After shepherding Teva through a multibillion-dollar operational cutback in his second year on the job, CEO Kåre Schultz had a compelling case for a raise in 2020—from investors' point of view, at least—despite the drugmaker's legal challenges.
This week, Teva shareholders agreed to give Schultz his bump. But there are caveats.
Teva's shareholders agreed Tuesday to raise Schultz's long-term equity incentive pay by $4 million per year to bring the three-year leader's compensation in line with other drugmakers, according to a Securities and Exchange Commission filing. Shareholders also approved a one-year extension to his contract through 2023. The Israeli drugmaker argued the extension would reward Schultz's deft handling of the company's $3 billion operational restructuring plan that concluded at the end of 2019.
As part of that plan, about 13,000 Teva employees lost their jobs. The company closed or sold off 23 manufacturing sites—or soon will—and shuttered 40 offices and laboratories.
Meanwhile, Teva is facing multibillion-dollar legal overhangs from nationwide opioid litigation and a federal probe into an industrywide price-fixing scheme. Teva is pursuing a "global" settlement for the opioid lawsuits and has reportedly walked away from the negotiating table with the feds on the collusion investigation.
In line with the increase in long-term incentive pay, Schultz's contract will also change to allow vesting after his term at Teva's helm—but there are restrictions in place.
Shareholders approved an amendment to Schultz's employment deal that would continue vesting his long-term equity pay if he is fired without cause, leaves for cause or resigns at the end of his contract term. However, continued vesting would require Schultz to maintain a noncompete agreement and a nondisclosure agreement once he left the company.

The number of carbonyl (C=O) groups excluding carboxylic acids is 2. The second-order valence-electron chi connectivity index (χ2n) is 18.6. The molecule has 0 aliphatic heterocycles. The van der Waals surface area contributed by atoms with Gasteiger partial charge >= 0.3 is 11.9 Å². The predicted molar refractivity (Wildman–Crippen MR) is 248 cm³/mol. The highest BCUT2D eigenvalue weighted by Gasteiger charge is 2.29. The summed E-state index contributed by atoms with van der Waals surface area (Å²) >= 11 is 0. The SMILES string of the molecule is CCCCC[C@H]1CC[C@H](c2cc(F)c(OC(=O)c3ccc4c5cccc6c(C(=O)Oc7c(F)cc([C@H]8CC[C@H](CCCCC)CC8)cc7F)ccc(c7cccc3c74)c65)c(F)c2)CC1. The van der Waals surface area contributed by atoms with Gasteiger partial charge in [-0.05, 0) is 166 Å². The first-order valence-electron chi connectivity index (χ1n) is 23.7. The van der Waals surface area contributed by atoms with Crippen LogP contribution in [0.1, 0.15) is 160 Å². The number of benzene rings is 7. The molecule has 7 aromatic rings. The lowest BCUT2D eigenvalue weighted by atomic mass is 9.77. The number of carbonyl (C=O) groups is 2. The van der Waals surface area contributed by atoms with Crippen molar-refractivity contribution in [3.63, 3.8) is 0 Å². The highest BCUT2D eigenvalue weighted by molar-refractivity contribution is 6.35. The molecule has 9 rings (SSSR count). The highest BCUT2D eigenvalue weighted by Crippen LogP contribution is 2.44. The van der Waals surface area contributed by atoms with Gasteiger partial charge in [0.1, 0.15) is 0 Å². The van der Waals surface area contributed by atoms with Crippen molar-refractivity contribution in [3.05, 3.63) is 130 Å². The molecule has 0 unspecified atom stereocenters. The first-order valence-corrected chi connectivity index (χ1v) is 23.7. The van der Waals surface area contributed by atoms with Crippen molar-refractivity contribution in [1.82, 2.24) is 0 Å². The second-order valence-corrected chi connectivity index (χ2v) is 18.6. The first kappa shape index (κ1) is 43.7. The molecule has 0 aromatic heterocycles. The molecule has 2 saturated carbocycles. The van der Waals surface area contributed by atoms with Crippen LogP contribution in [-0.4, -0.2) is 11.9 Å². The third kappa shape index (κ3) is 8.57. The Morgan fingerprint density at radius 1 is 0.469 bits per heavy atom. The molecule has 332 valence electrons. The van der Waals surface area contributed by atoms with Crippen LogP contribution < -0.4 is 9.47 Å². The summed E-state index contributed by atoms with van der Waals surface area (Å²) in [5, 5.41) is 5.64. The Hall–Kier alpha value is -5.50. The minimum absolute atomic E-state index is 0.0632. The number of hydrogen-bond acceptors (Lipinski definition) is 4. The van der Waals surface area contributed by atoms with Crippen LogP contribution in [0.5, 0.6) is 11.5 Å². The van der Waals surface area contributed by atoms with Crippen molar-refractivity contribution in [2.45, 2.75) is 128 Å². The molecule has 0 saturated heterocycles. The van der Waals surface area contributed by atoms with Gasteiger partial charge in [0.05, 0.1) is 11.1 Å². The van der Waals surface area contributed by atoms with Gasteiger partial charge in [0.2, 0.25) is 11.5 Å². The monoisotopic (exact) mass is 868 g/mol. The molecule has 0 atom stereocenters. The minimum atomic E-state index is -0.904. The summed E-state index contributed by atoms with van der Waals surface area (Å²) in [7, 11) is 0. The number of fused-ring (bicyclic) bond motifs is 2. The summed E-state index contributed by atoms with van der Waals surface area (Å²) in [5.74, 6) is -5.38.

Schultz's big year in 2020 will follow a major pay cut in 2019 for the former Lundbeck and Novo Nordisk exec.
But that cut isn't exactly what it looks like: Almost all of Schultz's huge pay raise in 2018 was tied to a cool $20 million signing bonus he secured when he took the troubled drugmaker's top job in November 2017. Meanwhile, Schultz's base salary of $2 million in 2019 was the exact same as the year before.
At its annual meeting, Teva shareholders also approved a plan to make the Israeli drugmaker's board of directors a little less Israeli.
Teva will no longer require a majority of its 11-member board to be Israeli, opening the door for more representation from outside the company. Shareholders also stripped away provisions that did not require board members to hold Teva stock and barred corporations from being qualified as board members.
With its restructuring plan complete, Teva plans to lean on its branded medicines portfolio for future growth, including migraine med Ajovy and Huntington's disease therapy Austedo.
Teva has taken a big flyer out on Austedo, in particular, previously predicting "tenfold" growth for the drug. However, Austedo has flopped two recent phase 3 studies in Tourette syndrome, capping its potential somewhat.